Feature #9

Since early 1998, I have been a subscriber to the Electric Vehicle Discussion List. It is the premiere source of electric vehicle info and discussion on the Internet. I don't post much due to lack of time. In Dec. of 2000, John Wayland, one of the more active members, posted one of his famous stories. I found it so amusing that I saved it, and have thus reproduced it for you here. Enjoy.

Living in the Past, Getting Beat by the Future!
(Reproduced with permission)

From: John Wayland
Sent: December 13, 2000 1:33 PM
To: EV List
Subject: Living in the Past, Getting Beat by the Future!

Hello to All,
I am once again, on the road on business, traveling by air and doing the usual car rental thing, but this trip is a bit more interesting, and I wanted to share a highlightwith all of you. As my travels had me going into Orange County, CA, I had originally madeflight arrangements into John Wayne. As I have made it my policy to rent environmentallyfriendly vehicles whenever possible, I often rent from 'EV Rentals' who is associated withBudget Car Rental. While in Phoenix, I rent Insights as they do not offer pure EVs at thistime, but since I was in southern CA, I looked into flying to LA instead of Orange County,as the EV Rental facility there has the largest choices of EVs and hybrids to choose from,and if possible, I wanted to rent an EV. As it turned out, I also saved my company some money with the less expensive Portland / LA round trip fare, as opposed to the Portland / Orange County trip fare. The plan was, that I would drive the 45 miles or so from LA toOrange County. After my business was completed, the following day I had a meeting set upwith a certain magazine who will be doing a feature story on 'Sniffer', my Honda Insight.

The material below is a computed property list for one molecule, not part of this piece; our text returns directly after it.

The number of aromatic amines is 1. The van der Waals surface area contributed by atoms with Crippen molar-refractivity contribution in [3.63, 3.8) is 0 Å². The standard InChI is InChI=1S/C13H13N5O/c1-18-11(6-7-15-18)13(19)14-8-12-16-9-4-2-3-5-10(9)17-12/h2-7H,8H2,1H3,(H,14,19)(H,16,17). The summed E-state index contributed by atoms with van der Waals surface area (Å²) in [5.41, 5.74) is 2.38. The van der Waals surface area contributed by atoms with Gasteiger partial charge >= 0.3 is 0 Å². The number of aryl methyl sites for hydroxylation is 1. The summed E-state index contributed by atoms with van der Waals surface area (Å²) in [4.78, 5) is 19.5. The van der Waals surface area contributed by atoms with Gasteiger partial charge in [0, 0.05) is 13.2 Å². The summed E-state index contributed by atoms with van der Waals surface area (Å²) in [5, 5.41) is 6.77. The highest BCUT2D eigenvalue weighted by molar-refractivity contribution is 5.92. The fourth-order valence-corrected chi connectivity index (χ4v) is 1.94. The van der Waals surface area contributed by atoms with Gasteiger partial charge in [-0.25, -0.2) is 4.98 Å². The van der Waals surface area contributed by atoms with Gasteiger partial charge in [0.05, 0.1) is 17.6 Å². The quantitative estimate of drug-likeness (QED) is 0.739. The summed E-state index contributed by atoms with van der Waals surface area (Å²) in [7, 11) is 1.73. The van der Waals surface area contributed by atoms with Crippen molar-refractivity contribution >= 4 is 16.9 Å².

That evening, I was to drive back to LA, return the EV1, hop on a plane to San Diego, and rent an Insight for my travels there (no pure EVs to rent there, either). Next, I would fly back to LA, then fly to Portland. I had made all of the rental plans in advance withGail Lee (she was extremely knowledgable and helpful), so the folks at EV Rental in LA were expecting me.